DAVID DICKERSON signed his employer’s drug and alcohol free work environment policy in 2013, and submitted to an employer-mandated drug test on May 28, 2015, and tested positive for THC, a marijuana metabolite. Dickerson’s employer received the test results on June 2, 2015 and promptly terminated him. The Coast Guard filed a complaint against Dickerson on September 1, 2015, and the administrative hearing opened on March 10, 2016, in New Orleans. The mariner appeared pro se. He did not testify, and he offered no exhibits in his defense. 

In due course, the Coast Guard offered the first three essential elements of its case: evidence that Dickerson was the person whose name was on the form and who was tested; evidence that the test was positive; and evidence that proper procedures were followed. At this point, because the Coast Guard did not benefit from the presumption which arises in a government-ordered test, it still had the burden of going forward and proving the fourth element: that Dickerson was a “user”. But there was no more evidence. The Coast Guard relied on the forms and test-administrators’ testimony it offered to prove the first three elements, and then rested its case. It did not go forward with any additional evidence to “prove” the mariner was a user.

By our understanding of the law, in order to prove its fourth element, the Coast Guard had to go forward with additional evidence. But that was not to be the case. To quote the Administrative Law Judge, “Because the test here at issue was not a DOT-approved test, no presumption of drug use or addiction obtains.(So far, so good.) However, Respondent elected not to testify under oath. Hence, he did not testify as to facts which may have contradicted the Coast Guard’s proof. Thus, the Administrative Law Judge may, and hereby does, find the Charge proved. See Appeal Decisions 2974 (TINGLEY)(1980); 2266 (BRENNER)(1981).” Put another way, by virtue of the respondent’s refraining from offering testimony contradicting the Coast Guard’s proof, the Coast Guard needed to do nothing more than prove the first three elements in order to meet its burden of going forward with proof of the fourth element.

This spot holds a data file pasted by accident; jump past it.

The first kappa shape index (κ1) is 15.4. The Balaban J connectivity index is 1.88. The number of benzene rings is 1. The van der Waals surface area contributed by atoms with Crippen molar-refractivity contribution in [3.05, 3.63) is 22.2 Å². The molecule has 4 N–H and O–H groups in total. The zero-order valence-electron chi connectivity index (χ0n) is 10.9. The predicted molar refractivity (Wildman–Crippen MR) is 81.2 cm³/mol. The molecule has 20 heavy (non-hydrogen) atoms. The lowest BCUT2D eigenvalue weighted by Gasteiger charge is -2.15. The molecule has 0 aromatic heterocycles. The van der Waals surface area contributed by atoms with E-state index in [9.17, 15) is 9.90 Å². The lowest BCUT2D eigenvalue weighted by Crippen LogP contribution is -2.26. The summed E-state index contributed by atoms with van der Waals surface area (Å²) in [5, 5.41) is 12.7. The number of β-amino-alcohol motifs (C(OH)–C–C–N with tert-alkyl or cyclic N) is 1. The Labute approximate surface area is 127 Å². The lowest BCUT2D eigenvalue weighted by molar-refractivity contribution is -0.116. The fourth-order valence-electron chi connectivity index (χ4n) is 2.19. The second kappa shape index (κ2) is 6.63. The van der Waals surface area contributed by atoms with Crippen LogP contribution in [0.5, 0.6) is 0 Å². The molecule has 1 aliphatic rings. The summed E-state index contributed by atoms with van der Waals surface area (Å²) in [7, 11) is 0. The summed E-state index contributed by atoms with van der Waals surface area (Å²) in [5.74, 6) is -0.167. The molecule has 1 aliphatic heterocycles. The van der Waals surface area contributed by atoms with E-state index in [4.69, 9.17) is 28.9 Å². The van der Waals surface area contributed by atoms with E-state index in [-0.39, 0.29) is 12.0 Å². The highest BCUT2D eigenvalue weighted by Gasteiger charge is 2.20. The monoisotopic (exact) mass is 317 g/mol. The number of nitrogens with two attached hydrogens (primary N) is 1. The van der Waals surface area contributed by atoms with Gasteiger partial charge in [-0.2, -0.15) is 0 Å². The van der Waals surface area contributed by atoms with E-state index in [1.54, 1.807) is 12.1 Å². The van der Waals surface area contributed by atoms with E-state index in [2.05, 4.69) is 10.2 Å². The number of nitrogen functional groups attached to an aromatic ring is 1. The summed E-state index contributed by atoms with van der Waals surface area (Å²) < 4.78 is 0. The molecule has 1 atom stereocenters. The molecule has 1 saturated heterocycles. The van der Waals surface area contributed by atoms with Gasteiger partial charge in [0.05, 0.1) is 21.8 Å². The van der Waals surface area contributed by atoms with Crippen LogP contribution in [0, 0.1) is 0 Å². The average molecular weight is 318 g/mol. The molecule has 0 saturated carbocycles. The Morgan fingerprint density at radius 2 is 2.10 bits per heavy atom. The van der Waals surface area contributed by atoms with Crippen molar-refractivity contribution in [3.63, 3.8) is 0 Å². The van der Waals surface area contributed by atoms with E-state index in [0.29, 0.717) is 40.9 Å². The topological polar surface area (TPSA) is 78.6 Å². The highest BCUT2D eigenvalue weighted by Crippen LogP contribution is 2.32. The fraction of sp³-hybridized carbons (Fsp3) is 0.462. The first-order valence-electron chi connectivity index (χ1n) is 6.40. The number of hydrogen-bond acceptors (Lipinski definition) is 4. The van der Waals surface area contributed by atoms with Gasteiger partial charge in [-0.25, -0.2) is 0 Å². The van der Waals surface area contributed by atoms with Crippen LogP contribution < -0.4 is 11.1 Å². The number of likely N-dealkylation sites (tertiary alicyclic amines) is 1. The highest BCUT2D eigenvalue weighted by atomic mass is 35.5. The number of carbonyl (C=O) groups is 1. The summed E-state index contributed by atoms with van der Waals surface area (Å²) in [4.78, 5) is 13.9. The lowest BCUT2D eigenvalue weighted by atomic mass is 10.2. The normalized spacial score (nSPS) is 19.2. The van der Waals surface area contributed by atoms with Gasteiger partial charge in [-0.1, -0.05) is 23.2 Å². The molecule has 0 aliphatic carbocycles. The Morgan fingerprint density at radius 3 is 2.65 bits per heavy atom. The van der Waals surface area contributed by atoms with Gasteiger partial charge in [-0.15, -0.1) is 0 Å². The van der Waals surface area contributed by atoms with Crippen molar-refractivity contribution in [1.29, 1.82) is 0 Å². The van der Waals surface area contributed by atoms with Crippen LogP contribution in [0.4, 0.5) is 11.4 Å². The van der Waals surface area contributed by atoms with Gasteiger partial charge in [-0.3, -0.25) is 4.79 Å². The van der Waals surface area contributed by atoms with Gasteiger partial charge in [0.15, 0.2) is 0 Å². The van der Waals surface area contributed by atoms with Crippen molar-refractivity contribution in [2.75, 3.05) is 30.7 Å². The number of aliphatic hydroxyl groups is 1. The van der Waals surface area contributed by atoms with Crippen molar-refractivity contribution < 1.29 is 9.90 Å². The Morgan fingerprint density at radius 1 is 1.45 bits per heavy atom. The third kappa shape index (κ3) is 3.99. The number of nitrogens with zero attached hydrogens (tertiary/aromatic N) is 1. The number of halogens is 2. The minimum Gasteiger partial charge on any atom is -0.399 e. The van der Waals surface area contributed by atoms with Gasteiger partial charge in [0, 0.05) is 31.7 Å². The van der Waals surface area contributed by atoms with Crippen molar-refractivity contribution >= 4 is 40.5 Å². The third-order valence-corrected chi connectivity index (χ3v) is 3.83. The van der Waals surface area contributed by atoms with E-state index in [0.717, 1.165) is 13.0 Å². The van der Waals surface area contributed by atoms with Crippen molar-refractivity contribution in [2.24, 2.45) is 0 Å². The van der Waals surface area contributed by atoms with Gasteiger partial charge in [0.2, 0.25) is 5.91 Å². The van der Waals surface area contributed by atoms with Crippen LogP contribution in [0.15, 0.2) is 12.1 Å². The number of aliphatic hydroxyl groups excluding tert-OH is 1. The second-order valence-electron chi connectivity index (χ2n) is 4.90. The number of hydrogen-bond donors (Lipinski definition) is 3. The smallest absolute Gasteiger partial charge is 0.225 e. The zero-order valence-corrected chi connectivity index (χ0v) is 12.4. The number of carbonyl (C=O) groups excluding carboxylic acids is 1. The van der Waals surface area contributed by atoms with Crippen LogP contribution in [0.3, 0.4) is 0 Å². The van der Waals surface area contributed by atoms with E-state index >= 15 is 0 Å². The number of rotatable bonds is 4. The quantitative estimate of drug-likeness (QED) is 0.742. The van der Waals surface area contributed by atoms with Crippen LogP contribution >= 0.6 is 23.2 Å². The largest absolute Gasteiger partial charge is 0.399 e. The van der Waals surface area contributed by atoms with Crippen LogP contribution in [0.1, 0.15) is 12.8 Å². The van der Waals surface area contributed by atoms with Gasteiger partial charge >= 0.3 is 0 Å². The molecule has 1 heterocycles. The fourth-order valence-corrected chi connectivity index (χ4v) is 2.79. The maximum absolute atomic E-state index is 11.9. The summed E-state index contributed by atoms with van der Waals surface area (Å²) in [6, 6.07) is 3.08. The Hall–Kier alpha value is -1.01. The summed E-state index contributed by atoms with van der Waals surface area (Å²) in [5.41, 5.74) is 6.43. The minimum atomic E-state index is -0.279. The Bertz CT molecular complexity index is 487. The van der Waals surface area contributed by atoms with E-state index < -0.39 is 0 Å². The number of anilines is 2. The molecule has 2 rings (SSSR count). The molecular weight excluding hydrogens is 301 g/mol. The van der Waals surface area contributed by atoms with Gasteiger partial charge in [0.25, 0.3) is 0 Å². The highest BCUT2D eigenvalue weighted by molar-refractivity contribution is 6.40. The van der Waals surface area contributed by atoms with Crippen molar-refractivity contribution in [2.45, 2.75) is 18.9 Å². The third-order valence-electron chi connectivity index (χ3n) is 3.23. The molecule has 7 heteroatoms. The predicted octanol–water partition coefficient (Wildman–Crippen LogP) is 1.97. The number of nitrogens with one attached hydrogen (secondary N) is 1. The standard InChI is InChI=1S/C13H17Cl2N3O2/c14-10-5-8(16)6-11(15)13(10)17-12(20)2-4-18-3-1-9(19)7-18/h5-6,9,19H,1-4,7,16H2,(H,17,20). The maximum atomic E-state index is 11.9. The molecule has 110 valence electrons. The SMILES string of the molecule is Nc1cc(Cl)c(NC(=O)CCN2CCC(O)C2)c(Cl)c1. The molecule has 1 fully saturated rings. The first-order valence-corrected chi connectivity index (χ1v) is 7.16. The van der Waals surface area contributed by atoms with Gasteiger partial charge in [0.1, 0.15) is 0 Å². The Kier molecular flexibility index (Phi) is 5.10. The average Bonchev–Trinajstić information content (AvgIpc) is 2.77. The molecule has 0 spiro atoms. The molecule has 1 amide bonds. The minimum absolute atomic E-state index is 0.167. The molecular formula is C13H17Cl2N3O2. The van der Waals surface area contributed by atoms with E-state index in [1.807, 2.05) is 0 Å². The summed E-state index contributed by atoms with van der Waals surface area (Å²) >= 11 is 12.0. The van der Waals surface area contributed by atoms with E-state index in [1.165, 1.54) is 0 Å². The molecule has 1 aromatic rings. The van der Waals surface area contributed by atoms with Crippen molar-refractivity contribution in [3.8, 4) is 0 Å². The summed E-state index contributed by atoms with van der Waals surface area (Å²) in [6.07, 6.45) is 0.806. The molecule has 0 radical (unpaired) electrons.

How is the DICKERSON decision any different than the operation of a rebuttable presumption? A rebuttable presumption is sufficient to establish a prima facie ase so long as there is no substantial evidence to the contrary. Although the burden of proof does not shift, the effect of the prima facie  proof is to shift the burden of going forward with the evidence to the appellant. In DICKERSON, the ALJ found that the first three elements were acceptable as proof of the fourth element simply BECAUSE the mariner “did not testify to facts which contradicted the Coast Guard’s proof”; in other words, because the mariner did not go forward with further evidence. That reasoning looks suspiciously like a requirement that the mariner go forward to prove his innocence – in other words, it looks like a shift of the burden of going forward, a shift which is supposed to operate only in cases where there is a presumption. Here, the ALJ expressly pointed out that “no presumption of addiction or drug use obtains.” DICKERSON at 13.